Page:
High-sensitivity cardiac troponin I (hs-cTnI) levels below 2.5 ng/L identify patients with coronary artery disease who have a very low risk for myocardial ischemia during stress testing and a low medium-term risk for adverse cardiovascular events.
A North American study, published in the Annals of Internal Medicine, suggested the findings could be used to risk-stratify patients and reduce unnecessary stress testing in the low risk group.
The study followed two cohorts of patients with largely asymptomatic and stable CAD for a median of three years.
Patients in both groups with inducible myocardial ischemia had higher hs-cTnI levels than those without ischemia on exercise or pharmacologic stress testing.
In the larger cohort of 589 patients, a hs-cTnI <2.5 ng/L (or pg/mL) had the best negative predictive value for inducible myocardial ischemia while meeting a minimum sensitivity threshold of 90% or greater.
During follow-up, no patients with an hs-cTnI level below the cut-off and 33 (7%) above the cut-off had a cardiovascular death or myocardial infarction.
A smaller cohort of 118 patients validated the cut-off point.
“Of 28 participants with an hs-cTnI level below 2.5 pg/mL and no resting perfusion defect, only 1 had inducible ischemia and none had ischemia of 10% or greater,” the study said.
“Thus, on the basis of the CIs of our estimates, this cutoff value ruled out inducible myocardial ischemia in at least 71% to 83% of patients and ischemic defect of 10% or greater in 79% to 92% of patients. To our knowledge, this is the first study in patients with known, stable CAD to show that an hs-cTnI cutoff below 2.5 pg/mL identifies those who are very unlikely to develop myocardial ischemia and who have no risk for adverse cardiovascular outcomes during medium-term follow-up.”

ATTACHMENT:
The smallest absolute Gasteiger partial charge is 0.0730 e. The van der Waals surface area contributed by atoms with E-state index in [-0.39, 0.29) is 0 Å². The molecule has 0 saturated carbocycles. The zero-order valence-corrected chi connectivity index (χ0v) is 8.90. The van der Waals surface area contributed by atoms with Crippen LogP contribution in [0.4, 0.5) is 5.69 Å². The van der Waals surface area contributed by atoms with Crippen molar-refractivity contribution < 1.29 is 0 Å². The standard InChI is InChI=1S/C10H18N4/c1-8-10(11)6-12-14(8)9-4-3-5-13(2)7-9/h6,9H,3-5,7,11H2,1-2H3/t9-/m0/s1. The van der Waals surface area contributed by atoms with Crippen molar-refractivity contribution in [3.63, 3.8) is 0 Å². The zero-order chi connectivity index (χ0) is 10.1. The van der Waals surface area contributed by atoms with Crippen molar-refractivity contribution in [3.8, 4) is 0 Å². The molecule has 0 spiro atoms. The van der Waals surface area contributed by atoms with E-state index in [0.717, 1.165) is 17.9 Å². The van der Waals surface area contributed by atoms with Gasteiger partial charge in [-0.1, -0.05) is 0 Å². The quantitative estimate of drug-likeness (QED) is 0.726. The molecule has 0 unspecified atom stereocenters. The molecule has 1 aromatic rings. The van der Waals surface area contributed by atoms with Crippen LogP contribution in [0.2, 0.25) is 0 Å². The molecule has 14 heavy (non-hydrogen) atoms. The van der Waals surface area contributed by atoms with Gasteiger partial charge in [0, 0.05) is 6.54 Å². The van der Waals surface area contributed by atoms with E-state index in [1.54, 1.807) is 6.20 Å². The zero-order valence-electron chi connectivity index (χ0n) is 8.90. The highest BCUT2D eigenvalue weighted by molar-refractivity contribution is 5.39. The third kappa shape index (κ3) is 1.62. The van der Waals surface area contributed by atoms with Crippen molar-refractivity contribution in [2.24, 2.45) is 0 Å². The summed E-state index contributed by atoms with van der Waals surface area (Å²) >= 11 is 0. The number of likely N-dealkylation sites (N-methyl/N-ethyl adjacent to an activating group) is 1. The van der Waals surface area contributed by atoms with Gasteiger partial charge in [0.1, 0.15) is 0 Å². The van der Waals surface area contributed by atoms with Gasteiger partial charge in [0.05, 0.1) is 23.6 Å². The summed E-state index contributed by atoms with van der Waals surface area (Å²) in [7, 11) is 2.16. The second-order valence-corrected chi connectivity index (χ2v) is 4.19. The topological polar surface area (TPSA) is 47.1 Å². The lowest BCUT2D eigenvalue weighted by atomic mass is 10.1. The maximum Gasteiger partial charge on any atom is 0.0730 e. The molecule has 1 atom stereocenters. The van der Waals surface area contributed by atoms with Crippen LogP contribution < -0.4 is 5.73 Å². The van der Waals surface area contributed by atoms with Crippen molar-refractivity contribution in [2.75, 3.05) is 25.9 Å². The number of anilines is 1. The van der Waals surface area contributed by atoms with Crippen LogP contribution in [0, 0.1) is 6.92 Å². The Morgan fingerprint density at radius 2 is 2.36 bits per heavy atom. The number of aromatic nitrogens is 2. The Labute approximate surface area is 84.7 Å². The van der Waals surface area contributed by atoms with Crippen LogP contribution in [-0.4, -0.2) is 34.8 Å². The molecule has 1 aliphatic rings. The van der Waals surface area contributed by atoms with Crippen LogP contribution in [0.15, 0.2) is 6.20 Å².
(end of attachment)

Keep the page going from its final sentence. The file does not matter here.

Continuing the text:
The study found a hs-cTnI level below 2.5 pg/mL was present in 17% and 27% of the derivation and validation cohorts respectively.
An accompanying editorial in the journal said the study was ‘an important contribution to the area of prognostication in patients with stable CAD’.
“Exploring hs-cTnl values from 1.5 to 3.0 pg/ml in increments of 0.1 pg/ml, the authors determined that an hs-cTnl below 2.5 pg/mL fulfilled their a priori requirement for a negative predictive value greater than 90% and a sensitivity greater than 90% for myocardial ischemia on myocardial perfusion single-photon emission on CT (MPS).”
“This hs-cTnl threshold also had a negative predictive value of 97% in the derivation cohort and 94% in the validation cohort for ischemia involving 10% or more of the myocardium.”
The editorial concluded hs-cTn assays may be ‘more accurate, convenient, quick and cost effective’ than MPS in predicting the course of stable CAD.